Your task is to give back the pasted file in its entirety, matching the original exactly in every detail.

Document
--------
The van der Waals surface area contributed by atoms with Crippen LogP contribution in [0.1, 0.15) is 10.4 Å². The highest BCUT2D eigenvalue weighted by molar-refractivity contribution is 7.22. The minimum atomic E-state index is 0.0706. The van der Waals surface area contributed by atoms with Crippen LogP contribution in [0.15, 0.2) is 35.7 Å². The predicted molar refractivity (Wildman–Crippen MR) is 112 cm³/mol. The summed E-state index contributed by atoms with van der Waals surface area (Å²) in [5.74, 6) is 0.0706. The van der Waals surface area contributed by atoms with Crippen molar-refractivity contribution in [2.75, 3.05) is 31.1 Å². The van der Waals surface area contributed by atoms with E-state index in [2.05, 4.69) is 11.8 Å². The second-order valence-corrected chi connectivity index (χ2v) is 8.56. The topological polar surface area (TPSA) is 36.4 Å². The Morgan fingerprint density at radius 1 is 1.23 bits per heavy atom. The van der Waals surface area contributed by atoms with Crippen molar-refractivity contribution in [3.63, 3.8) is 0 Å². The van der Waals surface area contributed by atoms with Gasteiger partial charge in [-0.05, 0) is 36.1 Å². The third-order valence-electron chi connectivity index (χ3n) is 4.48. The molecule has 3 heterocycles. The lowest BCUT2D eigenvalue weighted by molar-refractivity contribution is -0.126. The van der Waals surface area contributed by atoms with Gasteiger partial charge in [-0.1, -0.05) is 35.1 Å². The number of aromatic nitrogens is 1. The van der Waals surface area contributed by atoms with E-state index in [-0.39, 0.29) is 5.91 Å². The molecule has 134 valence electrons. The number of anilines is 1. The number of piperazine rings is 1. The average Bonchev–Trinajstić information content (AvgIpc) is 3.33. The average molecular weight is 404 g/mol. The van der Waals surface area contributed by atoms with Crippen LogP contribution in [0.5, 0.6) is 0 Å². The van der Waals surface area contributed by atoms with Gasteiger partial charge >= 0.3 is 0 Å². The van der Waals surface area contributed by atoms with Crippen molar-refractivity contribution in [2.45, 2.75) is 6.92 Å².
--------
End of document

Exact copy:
The van der Waals surface area contributed by atoms with Crippen LogP contribution in [0.1, 0.15) is 10.4 Å². The highest BCUT2D eigenvalue weighted by molar-refractivity contribution is 7.22. The minimum atomic E-state index is 0.0706. The van der Waals surface area contributed by atoms with Crippen LogP contribution in [0.15, 0.2) is 35.7 Å². The predicted molar refractivity (Wildman–Crippen MR) is 112 cm³/mol. The summed E-state index contributed by atoms with van der Waals surface area (Å²) in [5.74, 6) is 0.0706. The van der Waals surface area contributed by atoms with Crippen molar-refractivity contribution in [2.75, 3.05) is 31.1 Å². The van der Waals surface area contributed by atoms with E-state index in [2.05, 4.69) is 11.8 Å². The second-order valence-corrected chi connectivity index (χ2v) is 8.56. The topological polar surface area (TPSA) is 36.4 Å². The Morgan fingerprint density at radius 1 is 1.23 bits per heavy atom. The van der Waals surface area contributed by atoms with Crippen molar-refractivity contribution in [3.63, 3.8) is 0 Å². The van der Waals surface area contributed by atoms with Gasteiger partial charge in [-0.05, 0) is 36.1 Å². The third-order valence-electron chi connectivity index (χ3n) is 4.48. The molecule has 3 heterocycles. The lowest BCUT2D eigenvalue weighted by molar-refractivity contribution is -0.126. The van der Waals surface area contributed by atoms with Gasteiger partial charge in [-0.1, -0.05) is 35.1 Å². The number of aromatic nitrogens is 1. The van der Waals surface area contributed by atoms with E-state index in [-0.39, 0.29) is 5.91 Å². The molecule has 134 valence electrons. The number of anilines is 1. The number of piperazine rings is 1. The average Bonchev–Trinajstić information content (AvgIpc) is 3.33. The average molecular weight is 404 g/mol. The van der Waals surface area contributed by atoms with Crippen LogP contribution in [0.5, 0.6) is 0 Å². The van der Waals surface area contributed by atoms with Gasteiger partial charge >= 0.3 is 0 Å². The van der Waals surface area contributed by atoms with Crippen molar-refractivity contribution in [2.45, 2.75) is 6.92 Å².